From National Book Award finalist Straight (Highwire Moon, 2001, etc.), a searing, ultimately redemptive novel about America’s legacy of racial violence and a woman’s struggle to forge her own identity.
FX Antoine is a successful travel writer, based in Los Angeles when she’s not jetting around the world for Vogue and Travel + Leisure. Sixty-two miles away in her hometown of Rio Seco, she’s simply Fantine, daughter of one of five black girls sent from rural Louisiana to live in California after the local plantation owner raped three of them in 1958. Her great-great-great-grandmother was also raped by a white man (A Million Nightingales, 2006), and slavery’s heritage of forced miscegenation is visible in Fantine’s mocha skin, which keeps her professional contacts guessing about her background, to her sardonic amusement. White people who look at her godson Victor see only a threatening black man, even though he’s managed to graduate from community college with honors despite growing up with a crack-addicted mother: Glorette, Fantine’s childhood friend, murdered five years before the novel begins in late August 2005. Fantine wants Victor to apply to four-year colleges, but the bright, reflective young man is implicated in a shooting while hanging out with some bad-news friends, and they flee to Louisiana. Fantine feels she’s failed Victor, just as she’s alienated the tightly knit Rio Seco community by getting an education and moving into the wider world. The ties of kinship remain strong, however, and Fantine heads to Louisiana in search of Victor with her close-mouthed father, who has his own history of violence provoked by white brutality. In a slam-bang finale as Hurricane Katrina roars into Plaquemines Parish, Straight deftly mingles a gripping saga of survival with a moving depiction of Fantine’s emotional journey toward commitment and reconciliation.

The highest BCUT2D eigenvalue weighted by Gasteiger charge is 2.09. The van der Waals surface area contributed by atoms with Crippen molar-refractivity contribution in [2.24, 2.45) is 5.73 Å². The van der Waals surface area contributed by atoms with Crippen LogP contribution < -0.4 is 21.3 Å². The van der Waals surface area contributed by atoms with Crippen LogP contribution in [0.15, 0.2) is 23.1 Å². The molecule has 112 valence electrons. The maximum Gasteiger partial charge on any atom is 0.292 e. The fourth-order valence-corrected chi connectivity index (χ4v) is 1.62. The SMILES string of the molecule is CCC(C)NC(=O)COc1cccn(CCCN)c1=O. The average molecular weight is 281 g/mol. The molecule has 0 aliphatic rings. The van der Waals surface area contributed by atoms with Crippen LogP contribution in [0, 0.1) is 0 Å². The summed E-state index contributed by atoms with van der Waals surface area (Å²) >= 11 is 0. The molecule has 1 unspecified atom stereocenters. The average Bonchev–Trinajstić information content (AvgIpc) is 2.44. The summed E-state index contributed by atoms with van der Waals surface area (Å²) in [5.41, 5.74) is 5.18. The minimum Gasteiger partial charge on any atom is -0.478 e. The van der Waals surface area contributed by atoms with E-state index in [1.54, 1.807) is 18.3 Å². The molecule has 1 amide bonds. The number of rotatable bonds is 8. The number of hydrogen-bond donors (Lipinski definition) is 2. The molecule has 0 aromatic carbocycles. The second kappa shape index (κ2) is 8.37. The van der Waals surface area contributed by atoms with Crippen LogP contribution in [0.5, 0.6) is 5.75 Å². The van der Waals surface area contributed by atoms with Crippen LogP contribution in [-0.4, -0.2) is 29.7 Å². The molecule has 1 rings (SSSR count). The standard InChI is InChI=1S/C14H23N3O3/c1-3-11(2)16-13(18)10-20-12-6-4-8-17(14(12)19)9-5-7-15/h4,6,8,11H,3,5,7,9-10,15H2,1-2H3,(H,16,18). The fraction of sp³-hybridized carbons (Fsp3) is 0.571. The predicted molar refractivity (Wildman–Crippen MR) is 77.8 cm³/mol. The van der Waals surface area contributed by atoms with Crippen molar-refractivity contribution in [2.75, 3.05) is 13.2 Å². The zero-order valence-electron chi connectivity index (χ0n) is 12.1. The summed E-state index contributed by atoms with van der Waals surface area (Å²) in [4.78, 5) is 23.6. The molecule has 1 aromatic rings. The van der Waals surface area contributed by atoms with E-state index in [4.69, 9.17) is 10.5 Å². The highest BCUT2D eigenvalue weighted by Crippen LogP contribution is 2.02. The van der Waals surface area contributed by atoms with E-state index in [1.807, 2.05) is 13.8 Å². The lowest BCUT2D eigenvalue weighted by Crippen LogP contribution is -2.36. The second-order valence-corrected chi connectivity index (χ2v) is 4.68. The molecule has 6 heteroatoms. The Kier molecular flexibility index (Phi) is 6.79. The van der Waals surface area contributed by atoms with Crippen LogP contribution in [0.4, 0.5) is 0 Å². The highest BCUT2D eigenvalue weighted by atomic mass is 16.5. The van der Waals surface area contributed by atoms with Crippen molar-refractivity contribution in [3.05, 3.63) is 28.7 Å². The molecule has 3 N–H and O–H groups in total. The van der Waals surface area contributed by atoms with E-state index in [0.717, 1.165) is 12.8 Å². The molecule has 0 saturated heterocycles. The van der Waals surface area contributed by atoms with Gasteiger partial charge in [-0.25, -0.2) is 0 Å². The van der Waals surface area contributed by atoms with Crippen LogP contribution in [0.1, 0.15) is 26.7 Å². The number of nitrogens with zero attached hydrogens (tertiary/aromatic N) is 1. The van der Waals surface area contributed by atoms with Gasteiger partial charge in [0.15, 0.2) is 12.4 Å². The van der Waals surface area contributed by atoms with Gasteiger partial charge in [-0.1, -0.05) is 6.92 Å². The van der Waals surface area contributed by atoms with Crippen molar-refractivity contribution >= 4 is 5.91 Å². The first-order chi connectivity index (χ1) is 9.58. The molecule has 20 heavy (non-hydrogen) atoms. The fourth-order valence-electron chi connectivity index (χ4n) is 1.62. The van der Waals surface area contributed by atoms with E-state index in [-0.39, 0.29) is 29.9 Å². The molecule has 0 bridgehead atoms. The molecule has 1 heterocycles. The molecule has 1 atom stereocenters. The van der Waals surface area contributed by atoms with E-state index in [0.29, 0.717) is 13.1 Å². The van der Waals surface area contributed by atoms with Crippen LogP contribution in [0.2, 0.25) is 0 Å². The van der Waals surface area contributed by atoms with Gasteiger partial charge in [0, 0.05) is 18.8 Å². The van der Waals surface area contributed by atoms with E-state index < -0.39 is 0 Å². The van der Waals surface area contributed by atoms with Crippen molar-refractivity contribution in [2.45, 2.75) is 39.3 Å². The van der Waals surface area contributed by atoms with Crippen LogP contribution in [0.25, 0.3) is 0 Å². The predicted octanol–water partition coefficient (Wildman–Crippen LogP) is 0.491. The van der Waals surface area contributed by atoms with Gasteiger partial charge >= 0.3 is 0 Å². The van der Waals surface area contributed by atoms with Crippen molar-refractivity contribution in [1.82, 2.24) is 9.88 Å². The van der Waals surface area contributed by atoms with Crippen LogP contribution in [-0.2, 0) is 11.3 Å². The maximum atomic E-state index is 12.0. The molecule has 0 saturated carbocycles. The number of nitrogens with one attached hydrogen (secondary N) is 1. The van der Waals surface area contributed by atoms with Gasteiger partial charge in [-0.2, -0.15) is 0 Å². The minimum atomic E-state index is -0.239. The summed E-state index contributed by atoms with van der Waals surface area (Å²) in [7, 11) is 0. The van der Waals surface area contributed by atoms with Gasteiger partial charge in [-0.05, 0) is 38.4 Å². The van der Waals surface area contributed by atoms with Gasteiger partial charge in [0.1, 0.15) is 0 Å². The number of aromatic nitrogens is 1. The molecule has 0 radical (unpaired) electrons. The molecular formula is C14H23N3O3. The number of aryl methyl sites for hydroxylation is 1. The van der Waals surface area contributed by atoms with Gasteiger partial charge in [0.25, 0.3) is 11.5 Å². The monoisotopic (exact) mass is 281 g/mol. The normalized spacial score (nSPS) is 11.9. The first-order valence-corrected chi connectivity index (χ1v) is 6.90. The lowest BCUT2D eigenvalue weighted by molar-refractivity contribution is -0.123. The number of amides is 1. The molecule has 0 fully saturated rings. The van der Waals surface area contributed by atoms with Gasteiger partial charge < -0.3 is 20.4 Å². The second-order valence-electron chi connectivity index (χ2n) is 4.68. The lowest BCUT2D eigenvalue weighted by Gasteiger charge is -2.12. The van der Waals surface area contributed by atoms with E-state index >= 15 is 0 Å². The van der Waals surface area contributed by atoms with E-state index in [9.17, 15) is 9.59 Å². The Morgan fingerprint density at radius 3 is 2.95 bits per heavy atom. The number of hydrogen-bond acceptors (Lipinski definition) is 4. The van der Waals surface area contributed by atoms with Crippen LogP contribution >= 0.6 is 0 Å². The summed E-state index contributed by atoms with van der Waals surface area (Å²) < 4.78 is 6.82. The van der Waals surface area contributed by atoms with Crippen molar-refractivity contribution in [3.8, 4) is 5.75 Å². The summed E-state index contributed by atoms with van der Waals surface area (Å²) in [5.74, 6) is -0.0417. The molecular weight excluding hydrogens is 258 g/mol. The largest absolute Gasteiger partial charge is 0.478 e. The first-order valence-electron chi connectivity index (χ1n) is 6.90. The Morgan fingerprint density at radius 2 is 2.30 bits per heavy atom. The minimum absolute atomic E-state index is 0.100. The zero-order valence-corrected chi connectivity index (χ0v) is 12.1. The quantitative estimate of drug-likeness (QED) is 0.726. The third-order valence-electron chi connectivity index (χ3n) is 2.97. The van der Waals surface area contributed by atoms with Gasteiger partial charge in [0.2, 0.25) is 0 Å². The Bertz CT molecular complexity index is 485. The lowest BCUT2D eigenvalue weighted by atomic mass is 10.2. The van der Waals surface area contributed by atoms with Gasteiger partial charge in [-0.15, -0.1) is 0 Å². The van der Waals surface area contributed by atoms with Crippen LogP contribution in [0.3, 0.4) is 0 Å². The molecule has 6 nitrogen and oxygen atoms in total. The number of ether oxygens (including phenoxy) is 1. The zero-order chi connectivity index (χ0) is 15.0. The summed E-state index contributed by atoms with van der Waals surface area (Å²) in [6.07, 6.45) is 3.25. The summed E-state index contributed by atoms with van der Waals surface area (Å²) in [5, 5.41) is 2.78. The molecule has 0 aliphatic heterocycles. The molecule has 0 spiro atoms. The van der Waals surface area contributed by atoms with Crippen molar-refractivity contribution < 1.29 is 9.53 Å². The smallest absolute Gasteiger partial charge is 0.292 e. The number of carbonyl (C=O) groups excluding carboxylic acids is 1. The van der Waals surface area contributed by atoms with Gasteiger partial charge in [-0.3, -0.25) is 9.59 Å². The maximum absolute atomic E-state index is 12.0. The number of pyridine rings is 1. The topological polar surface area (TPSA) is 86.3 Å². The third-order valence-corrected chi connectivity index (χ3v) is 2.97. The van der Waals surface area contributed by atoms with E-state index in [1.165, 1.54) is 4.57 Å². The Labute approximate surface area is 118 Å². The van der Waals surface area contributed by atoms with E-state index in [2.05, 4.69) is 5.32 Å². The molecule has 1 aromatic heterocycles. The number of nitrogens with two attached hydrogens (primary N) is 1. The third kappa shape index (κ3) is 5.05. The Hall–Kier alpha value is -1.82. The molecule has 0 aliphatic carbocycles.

Deeply rooted in the African-American experience, yet filled with insights that resonate for anyone seeking to make a better life without disowning the past. Straight writes about the thorny subject of race with sensitivity and nuance.